The word Baptism is derived from the Greek word, bapto, or baptizo, to wash or to immerse. It signifies, therefore, that washing is of the essential idea of the sacrament…The most ancient form usually employed was unquestionably immersion. This is not only evident from the writings of the Fathers and the early rituals of both the Latin and Oriental Churches, but it can also be gathered from the Epistles of St. Paul, who speaks of baptism as a bath (Ephesians 5:26; Romans 6:4; Titus 3:5). In the Latin Church, immersion seems to have prevailed until the twelfth century. After that time it is found in some places even as late as the sixteenth century. Infusion and aspersion, however, were growing common in the thirteenth century and gradually prevailed in the Western Church. The Oriental Churches have retained immersion (Fanning, William H.W. Transcribed by Charles Sweeney, S.J. Baptism. The Catholic Encyclopedia, Volume II. Published 1907. New York: Robert Appleton Company. Nihil Obstat, 1907. Remy Lafort, S.T.D., Censor. Imprimatur. +John M. Farley, Archbishop of New York).

1214 This sacrament is called Baptism, after the central rite by which it is carried out (Greek baptizein) means to “plunge” or “immerse”; the “plunge” into water symbolizes the catechumen’s burial into Christ’s death, from which he rises up by resurrection with him, as “a new creature” (Catechism of the Catholic Church. Imprimatur Potest +Joseph Cardinal Ratzinger. Doubleday, NY 1995, p. 342).

Notice that The Catholic Encyclopedia admits that immersion was the biblical practice, the practice of the early Church, and was slowly dropped in the Latin/Western Church. Hence it admits that it is not faithful to the original practice of baptism. Also notice that the Catechism of the Catholic Church admits that baptism is a plunging/immersion that shows a burial and resurrection, but this certainly is not the ceremony that they use of infants (which most likely are the majority of those baptized by Roman Catholics).

In the 21st Century, the Living Church of God, which does not baptize infants, teaches:

Baptism by immersion
After God calls us and brings us to repentance, and we accept Christ as our personal Lord and Savior, the next vital step to salvation is water baptism. One should be baptized (Acts 2:38; 8:35-39; 9:1-18) as a sign of total surrender to God and of a willingness to bury the old self (Romans 6:3-6). (Official Statement of Fundamental Beliefs. Living Church of God, 2002).

I was baptized as a helpless little infant — unable even to discern my left hand from my right hand, let alone able to grasp the enormity of sin and deeply REPENT of my sins and accept Jesus Christ as my Savior. Was I, then, a true Christian?Of course not! (Meredith RC. Christian Baptism. LCG Booklet, 2005).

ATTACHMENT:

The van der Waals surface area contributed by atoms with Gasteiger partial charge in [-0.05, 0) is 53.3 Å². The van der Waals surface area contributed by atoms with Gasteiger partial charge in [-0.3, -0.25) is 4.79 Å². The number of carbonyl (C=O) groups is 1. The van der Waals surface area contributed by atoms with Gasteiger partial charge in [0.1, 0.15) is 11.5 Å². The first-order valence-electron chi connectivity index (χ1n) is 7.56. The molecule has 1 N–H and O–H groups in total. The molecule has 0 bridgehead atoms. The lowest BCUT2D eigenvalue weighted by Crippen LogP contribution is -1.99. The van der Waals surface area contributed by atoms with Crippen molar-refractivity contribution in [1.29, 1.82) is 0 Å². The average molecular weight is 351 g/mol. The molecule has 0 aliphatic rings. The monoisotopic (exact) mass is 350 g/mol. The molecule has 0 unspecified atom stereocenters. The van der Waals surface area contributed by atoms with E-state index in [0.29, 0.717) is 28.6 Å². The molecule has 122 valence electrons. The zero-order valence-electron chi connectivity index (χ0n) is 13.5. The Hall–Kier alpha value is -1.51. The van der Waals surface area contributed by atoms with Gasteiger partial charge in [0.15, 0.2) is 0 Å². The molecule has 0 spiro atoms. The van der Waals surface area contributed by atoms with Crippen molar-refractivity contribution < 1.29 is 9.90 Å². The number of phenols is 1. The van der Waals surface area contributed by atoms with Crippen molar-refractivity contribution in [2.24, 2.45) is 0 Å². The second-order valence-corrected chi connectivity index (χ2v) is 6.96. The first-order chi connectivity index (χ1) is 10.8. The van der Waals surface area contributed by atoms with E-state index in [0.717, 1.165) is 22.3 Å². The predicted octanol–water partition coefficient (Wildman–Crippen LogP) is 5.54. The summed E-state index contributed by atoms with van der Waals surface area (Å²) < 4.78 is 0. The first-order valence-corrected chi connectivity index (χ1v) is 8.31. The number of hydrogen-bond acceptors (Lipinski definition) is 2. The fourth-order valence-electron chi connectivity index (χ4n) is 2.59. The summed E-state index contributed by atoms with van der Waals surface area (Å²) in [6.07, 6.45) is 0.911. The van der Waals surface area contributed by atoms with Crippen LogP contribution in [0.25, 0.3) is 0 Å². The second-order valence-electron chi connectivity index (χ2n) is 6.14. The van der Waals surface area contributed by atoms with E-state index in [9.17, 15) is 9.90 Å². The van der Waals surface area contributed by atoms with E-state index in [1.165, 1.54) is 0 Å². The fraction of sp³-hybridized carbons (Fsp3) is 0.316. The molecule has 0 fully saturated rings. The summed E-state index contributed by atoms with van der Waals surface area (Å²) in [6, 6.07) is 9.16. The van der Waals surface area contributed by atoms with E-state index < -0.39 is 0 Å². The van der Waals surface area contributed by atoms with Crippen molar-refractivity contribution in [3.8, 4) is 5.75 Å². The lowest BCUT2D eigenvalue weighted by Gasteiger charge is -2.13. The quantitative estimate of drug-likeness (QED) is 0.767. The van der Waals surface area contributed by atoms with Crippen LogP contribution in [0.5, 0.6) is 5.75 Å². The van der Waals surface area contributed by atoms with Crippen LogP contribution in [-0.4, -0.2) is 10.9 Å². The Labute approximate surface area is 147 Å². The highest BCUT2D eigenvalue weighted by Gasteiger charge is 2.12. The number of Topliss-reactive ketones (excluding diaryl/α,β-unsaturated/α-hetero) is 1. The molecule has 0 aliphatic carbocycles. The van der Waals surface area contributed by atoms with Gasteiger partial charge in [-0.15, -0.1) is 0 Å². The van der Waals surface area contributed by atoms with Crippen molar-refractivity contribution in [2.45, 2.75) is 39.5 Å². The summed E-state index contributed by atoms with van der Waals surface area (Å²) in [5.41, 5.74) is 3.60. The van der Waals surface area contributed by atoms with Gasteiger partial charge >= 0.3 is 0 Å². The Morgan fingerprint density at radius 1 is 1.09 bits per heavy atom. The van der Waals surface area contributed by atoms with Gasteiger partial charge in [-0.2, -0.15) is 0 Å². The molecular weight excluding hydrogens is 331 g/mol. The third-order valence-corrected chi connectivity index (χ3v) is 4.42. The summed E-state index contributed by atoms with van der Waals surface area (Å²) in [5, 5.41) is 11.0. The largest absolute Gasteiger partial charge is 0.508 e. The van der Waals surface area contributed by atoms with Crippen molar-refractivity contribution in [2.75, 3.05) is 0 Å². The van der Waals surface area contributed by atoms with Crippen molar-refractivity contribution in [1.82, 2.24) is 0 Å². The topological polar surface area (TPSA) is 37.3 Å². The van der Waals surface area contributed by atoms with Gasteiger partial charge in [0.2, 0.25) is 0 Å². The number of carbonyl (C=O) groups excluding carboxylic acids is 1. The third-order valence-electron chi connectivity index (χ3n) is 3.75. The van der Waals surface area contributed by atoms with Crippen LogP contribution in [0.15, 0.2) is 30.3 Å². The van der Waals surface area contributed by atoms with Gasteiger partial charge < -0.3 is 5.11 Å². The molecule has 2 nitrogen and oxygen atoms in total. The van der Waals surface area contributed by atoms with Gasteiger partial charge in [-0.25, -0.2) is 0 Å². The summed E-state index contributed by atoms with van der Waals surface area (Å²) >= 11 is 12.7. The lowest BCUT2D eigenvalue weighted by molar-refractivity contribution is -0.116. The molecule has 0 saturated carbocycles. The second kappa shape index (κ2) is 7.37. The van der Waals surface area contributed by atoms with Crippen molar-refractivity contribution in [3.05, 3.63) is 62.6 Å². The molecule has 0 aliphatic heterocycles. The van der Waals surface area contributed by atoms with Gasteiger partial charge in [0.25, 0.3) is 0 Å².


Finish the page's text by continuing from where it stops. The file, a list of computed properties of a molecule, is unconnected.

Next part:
On the other hand, the Bible does enjoin the fact that infants/toddlers can be prayed for and blest. Notice what Jesus said and did:

15 Then they also brought infants to Him that He might touch them; but when the disciples saw it, they rebuked them. 16 But Jesus called them to Him and said, “Let the little children come to Me, and do not forbid them; for of such is the kingdom of God.  17 Assuredly, I say to you, whoever does not receive the kingdom of God as a little child will by no means enter it.”  (Luke 18:15-17)

And that is the practice of the Living Church of God. We ask for God’s protection and blessing of our children. The ceremony is typically referred to as “the blessing of the little children” and the minister(s) lays hands upon the child and prays.  It is likely that the worldly churches, who had read the account in Luke 18 and perhaps heard of it performed in the early COG, may have used that as part of their justification.

In fact, when I researched this further today, I found that the Catholic Church does refer to this passage in Luke 18 as part of its justification for infant baptism (see article Baptism in The Catholic Encyclopedia).  But sadly, they are confusing a blessing ceremony with baptism.  None of the children that Jesus laid hands on are recorded to have been immersed into water or sprinkled with water prior to Jesus blessing them–hence what Jesus did WAS NOT a form of infant baptism, but instead a ceremony that is retained by relatively few today, like those of us in the Living Church of God.

The old Worldwide Church of God used to realize the truth about the blessing of children and not baptizing infants, but sadly, apparently in their efforts to conform to doctrines of men, has changed on this point as well.  WCG/GCI’s fall on infant baptism is simply one more proof that it has abandoned the Bible for non-biblical traditions.

Some articles of related interest may include:

Baptism and the Early Church Was it by immersion? Did it include infants?
Did Real Christians Practice Nude Baptism? This is not a joke. Find out what was taught in the second and later centuries.
Tradition and Scripture: From the Bible and Church Writings Are traditions on equal par with scripture? Many believe that is what Peter, John, and Paul taught. But did they?
Which Is Faithful: The Roman Catholic Church or the Living Church of God? Do you know that both groups shared a lot of the earliest teachings? Do you know which church changed? Do you know which group is most faithful to the teachings of the apostolic church? Which group best represents true Christianity? This documented article answers those questions. Português: Qual é fiel: A igreja católica romana ou a igreja viva do deus? Tambien Español: Cuál es fiel: ¿La iglesia católica romana o La Iglesia del Dios Viviente? Auch: Deutsch: Welches zuverlässig ist: Die Römisch-katholische Kirche oder die lebende Kirche von Gott?
The History of Early Christianity Are you aware that what most people believe is not what truly happened to the true Christian church? Do you know where the early church was based? Do you know what were the doctrines of the early church? Is your faith really based upon the truth or compromise?